• infrastructure management toolkit : if in order to fix everything you need to roll out a new config, but this is done in at least 20 minutes - this is your limitation. Try to come up with scenarios that could happen and a way to urgently accelerate some processes. For example, in ansible you have configured serial (parallel execution of tasks) = 3, but if you are still lying, you can roll with serial = 30, you need to teach everyone to redefine it (similarly about rolling update strategy in kubernetes).
    • teachings : if you know the probable failure and recovery scenarios you do not have automated, you must have an instruction that must be tested . Schedule downtime (if needed), hold the exercises. Often, at this stage, such cases are automated, since the process of the exercise reveals most of the pitfalls of even the most complex at first glance procedures.
    • interaction with contractors : you must know in advance what you will do if your hoster becomes ill. Often, an awareness of the likelihood of a problem and the cost of closing risks leads to the conclusion - “we’ll just wait for recovery”. But on the other hand, engineers and business will be ready for such a scenario. For example, you can work through the issue of switching your traffic to a pre-prepared stub, notify users of a pre-prepared letter, and so on. Or vice versa, you make an instruction, according to which we give the hoster 30 minutes to recover, and then we start moving to another DC, where we already have a replica of the database, but we need to expand everything else. And here again, the teachings, note the time to move and so on.

    MTBF (Mean Time Between Failures)

    Another common indicator that is mentioned when discussing uptime. I propose again not to average anything, but simply to talk about the number of incidents that occur during the time interval.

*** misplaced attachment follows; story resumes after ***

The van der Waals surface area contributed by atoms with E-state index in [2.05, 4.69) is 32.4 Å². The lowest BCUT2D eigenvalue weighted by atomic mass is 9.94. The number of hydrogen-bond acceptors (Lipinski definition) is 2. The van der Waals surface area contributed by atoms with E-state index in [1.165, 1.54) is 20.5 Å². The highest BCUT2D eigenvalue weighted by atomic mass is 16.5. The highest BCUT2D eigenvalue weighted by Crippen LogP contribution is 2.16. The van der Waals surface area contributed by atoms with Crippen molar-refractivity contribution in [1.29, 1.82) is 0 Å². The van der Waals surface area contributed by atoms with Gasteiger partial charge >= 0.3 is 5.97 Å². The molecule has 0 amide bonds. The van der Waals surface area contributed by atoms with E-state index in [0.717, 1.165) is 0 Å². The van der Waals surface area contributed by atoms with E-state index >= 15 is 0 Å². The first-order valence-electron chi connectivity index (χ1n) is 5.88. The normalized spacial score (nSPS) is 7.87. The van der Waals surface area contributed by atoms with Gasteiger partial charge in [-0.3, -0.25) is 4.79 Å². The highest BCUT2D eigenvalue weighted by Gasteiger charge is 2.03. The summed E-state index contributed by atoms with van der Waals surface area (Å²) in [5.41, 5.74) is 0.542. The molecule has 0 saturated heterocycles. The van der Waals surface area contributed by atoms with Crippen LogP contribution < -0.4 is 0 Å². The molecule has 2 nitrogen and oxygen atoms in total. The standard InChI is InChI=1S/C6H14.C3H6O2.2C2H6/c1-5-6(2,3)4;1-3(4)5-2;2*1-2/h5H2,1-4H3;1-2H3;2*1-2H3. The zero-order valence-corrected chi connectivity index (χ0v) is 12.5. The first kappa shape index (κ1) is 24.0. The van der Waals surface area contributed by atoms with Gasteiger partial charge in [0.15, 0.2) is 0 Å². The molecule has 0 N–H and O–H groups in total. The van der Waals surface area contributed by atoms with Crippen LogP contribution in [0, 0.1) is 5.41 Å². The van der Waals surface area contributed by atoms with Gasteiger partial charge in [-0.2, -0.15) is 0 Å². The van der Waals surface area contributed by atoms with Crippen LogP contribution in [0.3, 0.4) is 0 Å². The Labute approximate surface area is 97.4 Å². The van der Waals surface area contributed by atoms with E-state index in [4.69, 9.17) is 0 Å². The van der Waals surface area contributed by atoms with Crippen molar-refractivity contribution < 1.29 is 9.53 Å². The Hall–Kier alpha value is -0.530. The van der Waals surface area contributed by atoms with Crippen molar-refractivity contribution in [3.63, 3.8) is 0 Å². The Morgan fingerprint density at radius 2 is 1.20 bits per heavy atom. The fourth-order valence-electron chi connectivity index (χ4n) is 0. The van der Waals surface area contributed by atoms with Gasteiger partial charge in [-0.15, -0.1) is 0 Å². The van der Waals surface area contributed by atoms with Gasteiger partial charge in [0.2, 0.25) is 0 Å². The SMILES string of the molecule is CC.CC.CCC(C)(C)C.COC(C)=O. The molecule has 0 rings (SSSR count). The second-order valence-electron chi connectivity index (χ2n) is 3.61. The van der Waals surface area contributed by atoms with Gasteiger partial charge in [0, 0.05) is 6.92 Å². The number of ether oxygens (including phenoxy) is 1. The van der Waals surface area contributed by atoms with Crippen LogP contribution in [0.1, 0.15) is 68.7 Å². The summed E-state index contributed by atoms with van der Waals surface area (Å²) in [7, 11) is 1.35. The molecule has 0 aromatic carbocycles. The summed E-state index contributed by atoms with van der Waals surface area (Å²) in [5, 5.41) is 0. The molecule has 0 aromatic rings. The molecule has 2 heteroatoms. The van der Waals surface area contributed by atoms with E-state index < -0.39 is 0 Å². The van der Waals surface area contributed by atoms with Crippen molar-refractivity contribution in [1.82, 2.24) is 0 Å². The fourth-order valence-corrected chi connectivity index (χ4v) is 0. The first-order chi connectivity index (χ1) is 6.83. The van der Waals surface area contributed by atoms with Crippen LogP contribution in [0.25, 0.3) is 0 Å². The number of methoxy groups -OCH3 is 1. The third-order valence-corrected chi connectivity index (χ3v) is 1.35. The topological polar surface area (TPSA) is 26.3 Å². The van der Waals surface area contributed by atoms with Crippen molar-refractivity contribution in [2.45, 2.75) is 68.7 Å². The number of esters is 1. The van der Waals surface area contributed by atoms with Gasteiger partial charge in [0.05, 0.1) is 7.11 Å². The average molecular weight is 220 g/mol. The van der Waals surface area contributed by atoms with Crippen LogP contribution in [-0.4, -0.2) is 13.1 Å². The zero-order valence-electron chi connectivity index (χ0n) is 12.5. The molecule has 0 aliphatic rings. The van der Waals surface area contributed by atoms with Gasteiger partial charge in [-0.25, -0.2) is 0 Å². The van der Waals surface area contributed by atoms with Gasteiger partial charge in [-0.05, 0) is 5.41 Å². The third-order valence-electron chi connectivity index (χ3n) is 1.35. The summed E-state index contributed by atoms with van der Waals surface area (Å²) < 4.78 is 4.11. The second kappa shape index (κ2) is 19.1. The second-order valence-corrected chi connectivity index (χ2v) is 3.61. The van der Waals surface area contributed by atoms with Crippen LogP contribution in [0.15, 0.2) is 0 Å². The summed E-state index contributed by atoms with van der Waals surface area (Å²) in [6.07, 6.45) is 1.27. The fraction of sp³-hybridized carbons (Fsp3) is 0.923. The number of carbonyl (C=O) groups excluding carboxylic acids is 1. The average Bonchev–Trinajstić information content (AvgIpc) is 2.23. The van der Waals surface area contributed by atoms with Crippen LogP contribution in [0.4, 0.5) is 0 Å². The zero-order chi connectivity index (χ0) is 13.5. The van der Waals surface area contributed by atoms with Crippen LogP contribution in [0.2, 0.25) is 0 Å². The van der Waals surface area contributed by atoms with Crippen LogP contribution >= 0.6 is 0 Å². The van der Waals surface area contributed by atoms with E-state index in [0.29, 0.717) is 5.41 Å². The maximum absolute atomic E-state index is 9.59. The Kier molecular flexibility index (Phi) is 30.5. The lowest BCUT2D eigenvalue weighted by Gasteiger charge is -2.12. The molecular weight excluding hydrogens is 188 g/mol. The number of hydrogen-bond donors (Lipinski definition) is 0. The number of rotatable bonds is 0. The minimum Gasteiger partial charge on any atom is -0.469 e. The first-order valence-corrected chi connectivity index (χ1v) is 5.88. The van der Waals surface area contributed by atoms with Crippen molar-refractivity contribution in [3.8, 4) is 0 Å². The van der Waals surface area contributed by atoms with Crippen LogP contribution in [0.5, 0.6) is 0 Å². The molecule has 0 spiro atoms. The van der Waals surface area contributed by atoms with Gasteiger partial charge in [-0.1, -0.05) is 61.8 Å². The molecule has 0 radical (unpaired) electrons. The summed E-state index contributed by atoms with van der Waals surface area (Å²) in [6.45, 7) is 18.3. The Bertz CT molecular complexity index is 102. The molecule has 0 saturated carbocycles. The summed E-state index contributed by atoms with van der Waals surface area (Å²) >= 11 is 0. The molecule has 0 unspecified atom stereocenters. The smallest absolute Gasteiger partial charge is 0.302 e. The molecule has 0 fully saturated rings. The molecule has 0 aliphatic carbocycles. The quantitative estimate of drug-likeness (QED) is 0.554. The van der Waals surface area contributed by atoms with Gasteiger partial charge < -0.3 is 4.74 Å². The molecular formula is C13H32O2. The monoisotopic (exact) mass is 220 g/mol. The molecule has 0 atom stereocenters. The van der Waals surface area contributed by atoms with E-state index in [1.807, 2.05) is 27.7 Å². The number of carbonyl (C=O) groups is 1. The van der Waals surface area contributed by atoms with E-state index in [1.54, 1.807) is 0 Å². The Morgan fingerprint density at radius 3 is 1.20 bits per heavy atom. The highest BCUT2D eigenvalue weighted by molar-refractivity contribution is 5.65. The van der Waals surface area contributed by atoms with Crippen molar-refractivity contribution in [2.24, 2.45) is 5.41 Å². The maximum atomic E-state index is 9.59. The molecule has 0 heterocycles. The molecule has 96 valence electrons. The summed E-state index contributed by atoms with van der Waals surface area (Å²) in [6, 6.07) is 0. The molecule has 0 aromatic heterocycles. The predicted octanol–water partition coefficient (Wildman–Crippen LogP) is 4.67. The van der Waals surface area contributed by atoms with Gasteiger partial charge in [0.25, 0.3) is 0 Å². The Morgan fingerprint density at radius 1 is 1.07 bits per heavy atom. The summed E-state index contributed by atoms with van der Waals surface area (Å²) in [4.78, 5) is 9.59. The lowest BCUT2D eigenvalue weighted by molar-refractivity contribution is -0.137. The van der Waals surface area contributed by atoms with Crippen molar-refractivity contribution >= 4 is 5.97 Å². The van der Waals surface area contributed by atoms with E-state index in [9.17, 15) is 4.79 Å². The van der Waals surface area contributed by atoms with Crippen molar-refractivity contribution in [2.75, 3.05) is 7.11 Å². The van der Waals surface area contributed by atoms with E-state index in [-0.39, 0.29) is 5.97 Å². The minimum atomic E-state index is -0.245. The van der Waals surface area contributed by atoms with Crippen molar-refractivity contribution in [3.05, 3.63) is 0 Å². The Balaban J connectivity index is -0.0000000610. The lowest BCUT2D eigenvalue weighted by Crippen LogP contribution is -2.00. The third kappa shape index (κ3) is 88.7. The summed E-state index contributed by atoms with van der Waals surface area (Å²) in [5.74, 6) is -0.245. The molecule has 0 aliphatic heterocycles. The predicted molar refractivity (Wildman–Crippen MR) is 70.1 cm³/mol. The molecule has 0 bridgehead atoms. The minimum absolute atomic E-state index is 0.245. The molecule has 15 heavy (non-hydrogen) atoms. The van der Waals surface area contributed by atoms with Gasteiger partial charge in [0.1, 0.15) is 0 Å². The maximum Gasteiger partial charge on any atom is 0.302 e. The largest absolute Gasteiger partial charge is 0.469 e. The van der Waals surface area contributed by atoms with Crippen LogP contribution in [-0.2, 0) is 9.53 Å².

Here comes to the fore the question of how you have taken care of the resiliency of your service:

    • is there a single point of failure (SPOF) in the infrastructure, what is the probability of failure?
    • How confident are you that there are no SPOFs that you do not know about? (this is exactly the problem that is solved with the help of chaos monkey )
    • Do load balancers work well for failures? ( my balancing report )
    • How resilient is the network?
    • How reliable is the datacenter?

    Sometimes, in order to calculate / predict all this, a “risk map” is made, where each scenario (which could naturally be assumed, always contains those that we do not yet know) has the likelihood + effect (short / long downtime, data loss, reputational loss). , etc). Then, according to such a map, they systematically work, closing, in the first place, highly probable and serious scenarios.

    Another technique that can be used is the classification of past incidents. Now there is a lot of talk about the fact that it is very useful to write "post mortem" incidents, where the causes of the problem, the actions of people are analyzed, and possible future actions are worked out. But in order to quickly look at the causes of all accidents over the past period, it is convenient to sum up their duration with grouping into “problem classes” and where downtime is most likely to take action:

    • human errors : reduce the number of manual actions in production, different protection against operator error
    • unsuccessful releases : it is worth improving testing (including load)
    • application errors : repair leaks, crashes and other “freezes”
    • network : buy equipment, set up, hire networkers, change contractor
    • database : hire a DBA, take care of fault tolerance, buy better hardware
    • DC : think about the reserve or move
    • external influences (ddos, locks, certificate reviews, domains): buy antiddos, stock up with proxy, monitor domains / certificates, have several certificates from different CA.

    That is, if you do not even try to predict possible scenarios of problems, then it is definitely worth working with incidents that have already happened.


    All incidents are different:

    The algorithm for working on increasing uptime is very similar to any other optimization:

    измеряй -> анализируй -> пробуй улучшить -> оценивай результат

    From my own experience I can say that in order to significantly improve uptime, it’s enough just to start following him and analyze the causes of incidents. It usually happens that the most simple changes bring the most significant effect.

    Our monitoring service helps not only with the "detection" stage, but also greatly reduces the "investigation" (customers will confirm)